MCA calls for Whole Farm Research Program submissions

Letters of intent will allow group to select projects to begin next spring

MCA is hoping a whole-farm research approach will yield 
better results for farmers.

The Manitoba Crop Alliance has launched a major research initiative by calling for project proposals under its newly formed Whole Farm Research Program.

MCA is requesting letters of intent for wide-ranging cross-commodity research projects. The deadline for applications is April 15.

MCA already funds separate research projects for all of its five agricultural commodities: wheat, barley, corn, flax and sunflowers. But it is now asking for submissions which cut across commodity lines and entail research into issues common to all farmers, regardless of the crops they grow, said Lori-Ann Kaminski, MCA’s research program manager.

“This call for proposals is a call out to researchers to concentrate on cutting issues and to come forward with solution-oriented and actionable outcomes that producers can implement,” Kaminski said.

“It gives us a lot more scope to approach issues that are fundamental across crops.”

Priorities for the Whole Farm Research Program include crop rotation, soil health, organic matter, cover crops, intercropping, pest management and water.

Kaminski said letters of intent should include a four-page summary of an idea the researcher wants to work on that matches MCA’s priorities. It should describe what the project would do, what resources would be required and how long it would take to complete.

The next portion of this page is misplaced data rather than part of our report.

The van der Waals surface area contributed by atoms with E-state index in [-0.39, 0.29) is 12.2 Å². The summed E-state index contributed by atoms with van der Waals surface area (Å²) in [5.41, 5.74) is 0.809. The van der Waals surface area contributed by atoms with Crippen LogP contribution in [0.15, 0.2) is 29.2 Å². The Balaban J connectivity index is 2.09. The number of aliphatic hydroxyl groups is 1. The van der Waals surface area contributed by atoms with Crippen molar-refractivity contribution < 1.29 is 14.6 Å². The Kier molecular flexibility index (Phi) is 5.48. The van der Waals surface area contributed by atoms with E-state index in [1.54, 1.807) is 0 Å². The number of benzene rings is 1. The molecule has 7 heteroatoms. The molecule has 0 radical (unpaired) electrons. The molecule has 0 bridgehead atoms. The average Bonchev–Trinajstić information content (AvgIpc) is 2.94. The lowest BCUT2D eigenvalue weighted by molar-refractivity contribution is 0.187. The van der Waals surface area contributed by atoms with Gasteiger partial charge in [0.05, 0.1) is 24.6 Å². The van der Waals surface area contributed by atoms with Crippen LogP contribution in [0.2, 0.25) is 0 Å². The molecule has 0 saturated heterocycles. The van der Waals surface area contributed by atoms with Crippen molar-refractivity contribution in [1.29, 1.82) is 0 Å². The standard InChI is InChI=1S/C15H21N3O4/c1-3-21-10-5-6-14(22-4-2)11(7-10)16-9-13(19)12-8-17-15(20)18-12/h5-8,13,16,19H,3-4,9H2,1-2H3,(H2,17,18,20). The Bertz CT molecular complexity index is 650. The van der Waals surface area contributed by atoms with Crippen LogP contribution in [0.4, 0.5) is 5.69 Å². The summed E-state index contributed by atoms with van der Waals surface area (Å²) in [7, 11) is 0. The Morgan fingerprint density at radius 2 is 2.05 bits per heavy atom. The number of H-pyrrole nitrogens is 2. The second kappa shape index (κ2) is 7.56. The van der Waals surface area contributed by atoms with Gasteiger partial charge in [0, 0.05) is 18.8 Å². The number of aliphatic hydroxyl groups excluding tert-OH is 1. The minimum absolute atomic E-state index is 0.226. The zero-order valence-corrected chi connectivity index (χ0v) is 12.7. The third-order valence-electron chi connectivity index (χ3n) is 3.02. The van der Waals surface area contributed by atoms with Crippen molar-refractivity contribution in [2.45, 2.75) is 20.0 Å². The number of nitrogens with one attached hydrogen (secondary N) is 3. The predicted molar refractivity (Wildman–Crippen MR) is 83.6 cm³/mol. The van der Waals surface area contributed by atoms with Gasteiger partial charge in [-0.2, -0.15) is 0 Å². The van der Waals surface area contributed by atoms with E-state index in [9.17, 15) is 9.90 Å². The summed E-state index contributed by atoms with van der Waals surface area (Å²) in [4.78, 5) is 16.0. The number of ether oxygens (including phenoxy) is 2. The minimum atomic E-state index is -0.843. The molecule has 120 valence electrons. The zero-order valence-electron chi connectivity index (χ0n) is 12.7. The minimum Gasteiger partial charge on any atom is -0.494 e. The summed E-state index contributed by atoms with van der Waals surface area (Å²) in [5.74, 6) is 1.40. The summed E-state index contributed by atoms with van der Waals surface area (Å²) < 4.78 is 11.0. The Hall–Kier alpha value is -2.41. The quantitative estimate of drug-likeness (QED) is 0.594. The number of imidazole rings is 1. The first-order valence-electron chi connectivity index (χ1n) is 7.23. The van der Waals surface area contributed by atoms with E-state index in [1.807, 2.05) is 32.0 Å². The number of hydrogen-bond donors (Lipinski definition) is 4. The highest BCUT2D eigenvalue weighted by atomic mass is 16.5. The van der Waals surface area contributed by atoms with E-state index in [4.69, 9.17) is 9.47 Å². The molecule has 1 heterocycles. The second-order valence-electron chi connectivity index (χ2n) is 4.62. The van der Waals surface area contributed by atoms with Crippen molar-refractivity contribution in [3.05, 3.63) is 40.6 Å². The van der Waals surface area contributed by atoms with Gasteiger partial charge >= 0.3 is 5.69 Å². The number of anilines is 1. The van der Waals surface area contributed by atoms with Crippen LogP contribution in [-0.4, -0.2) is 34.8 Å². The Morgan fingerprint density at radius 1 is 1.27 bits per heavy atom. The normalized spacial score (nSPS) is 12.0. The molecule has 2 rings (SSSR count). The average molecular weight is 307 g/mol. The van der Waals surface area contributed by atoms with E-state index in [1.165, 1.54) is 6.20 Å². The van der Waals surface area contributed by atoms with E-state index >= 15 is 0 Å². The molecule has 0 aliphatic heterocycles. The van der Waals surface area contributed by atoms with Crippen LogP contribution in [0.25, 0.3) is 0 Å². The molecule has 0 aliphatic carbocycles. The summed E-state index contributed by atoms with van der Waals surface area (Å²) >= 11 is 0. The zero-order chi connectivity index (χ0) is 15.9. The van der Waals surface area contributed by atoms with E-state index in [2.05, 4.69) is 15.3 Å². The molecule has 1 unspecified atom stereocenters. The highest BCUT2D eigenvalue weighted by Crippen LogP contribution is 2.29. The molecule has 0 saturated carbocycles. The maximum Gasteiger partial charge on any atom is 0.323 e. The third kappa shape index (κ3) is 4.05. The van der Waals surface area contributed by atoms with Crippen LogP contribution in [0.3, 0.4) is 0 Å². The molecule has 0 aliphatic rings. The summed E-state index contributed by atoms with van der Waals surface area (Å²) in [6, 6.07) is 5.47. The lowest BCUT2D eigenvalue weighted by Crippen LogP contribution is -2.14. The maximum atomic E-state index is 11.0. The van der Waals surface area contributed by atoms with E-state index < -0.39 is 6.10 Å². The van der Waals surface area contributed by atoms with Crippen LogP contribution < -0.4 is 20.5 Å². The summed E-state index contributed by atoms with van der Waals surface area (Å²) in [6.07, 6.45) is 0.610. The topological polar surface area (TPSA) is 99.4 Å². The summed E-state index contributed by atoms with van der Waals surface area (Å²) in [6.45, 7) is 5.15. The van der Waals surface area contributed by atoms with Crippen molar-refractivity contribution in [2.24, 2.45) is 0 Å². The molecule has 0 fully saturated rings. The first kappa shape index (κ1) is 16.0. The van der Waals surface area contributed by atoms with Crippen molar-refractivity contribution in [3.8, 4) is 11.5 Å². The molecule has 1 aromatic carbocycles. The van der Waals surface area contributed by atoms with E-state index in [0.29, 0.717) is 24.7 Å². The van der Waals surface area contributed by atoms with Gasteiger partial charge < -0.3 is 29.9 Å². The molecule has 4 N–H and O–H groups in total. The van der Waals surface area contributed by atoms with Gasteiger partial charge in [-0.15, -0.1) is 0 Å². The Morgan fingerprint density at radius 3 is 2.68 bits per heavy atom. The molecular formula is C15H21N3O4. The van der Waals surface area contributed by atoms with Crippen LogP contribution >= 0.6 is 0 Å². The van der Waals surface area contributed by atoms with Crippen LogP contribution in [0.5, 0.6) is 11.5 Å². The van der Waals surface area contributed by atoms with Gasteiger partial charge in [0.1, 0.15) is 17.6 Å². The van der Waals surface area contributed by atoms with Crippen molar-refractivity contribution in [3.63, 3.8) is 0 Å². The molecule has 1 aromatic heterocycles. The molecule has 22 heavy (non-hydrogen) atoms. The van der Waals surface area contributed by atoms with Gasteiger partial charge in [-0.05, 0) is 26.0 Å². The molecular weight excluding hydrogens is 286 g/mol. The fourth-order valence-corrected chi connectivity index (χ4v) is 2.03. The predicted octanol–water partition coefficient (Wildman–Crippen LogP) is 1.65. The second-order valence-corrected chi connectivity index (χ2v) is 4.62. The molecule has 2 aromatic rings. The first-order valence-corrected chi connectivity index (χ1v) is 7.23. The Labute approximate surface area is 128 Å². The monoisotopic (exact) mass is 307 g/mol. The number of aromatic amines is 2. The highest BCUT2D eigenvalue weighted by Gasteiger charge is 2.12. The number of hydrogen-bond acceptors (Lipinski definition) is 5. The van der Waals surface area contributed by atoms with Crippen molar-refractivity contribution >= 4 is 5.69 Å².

This spring, MCA board members will sort through the submissions, select ideas it wants to pursue and request full detailed proposals. Later this year, the board will meet again and make final decisions so approved projects can be funded and ready to roll early the following year.

“This is a process that will take us from this spring to full projects that are ready to start in the spring of 2022,” Kaminski said.

She said MCA will consider proposals lasting three to five years with a priority on improving profitability for growers.

The actual research will be carried out by professional scientists in universities, research institutions and agricultural companies in close collaboration with farmers, Kaminski said.

She said it’s possible projects might be cost shared with other institutions so MCA does not have to shoulder all the funding.

MCA was formed by a merger of five provincial commodity groups following five years of talks and consultations. It became fully operational on August 1, 2020 and began collecting levies from its member organizations after receiving formal designation from the Manitoba government.

MCA is funded through mandatory refundable checkoffs from all sales of wheat, barley, corn, sunflowers and flax. The checkoff amounts are the same as they were with the five commodity groups before they joined MCA under one umbrella.

MCA puts a high priority on research, devoting over 60 per cent of its annual budget to research pro­jects. All the research that was occurring with its five founding organizations will continue under MCA. But now that they are together under one roof, groups can expect more funding and benefits than they had before, organizers say.

Besides research and agronomy, MCA also puts an emphasis on market access and development, as well as communications.

Kaminski said she recognizes some of the research MCA funds may already be happening elsewhere. But MCA’s projects are specific to Manitoba conditions which other projects may not be, she said.

“Sometimes, even though it’s going on somewhere else, it is important to do it in a Manitoba situation because there may be a piece that’s significantly different for our growers than it is in other jurisdictions.”

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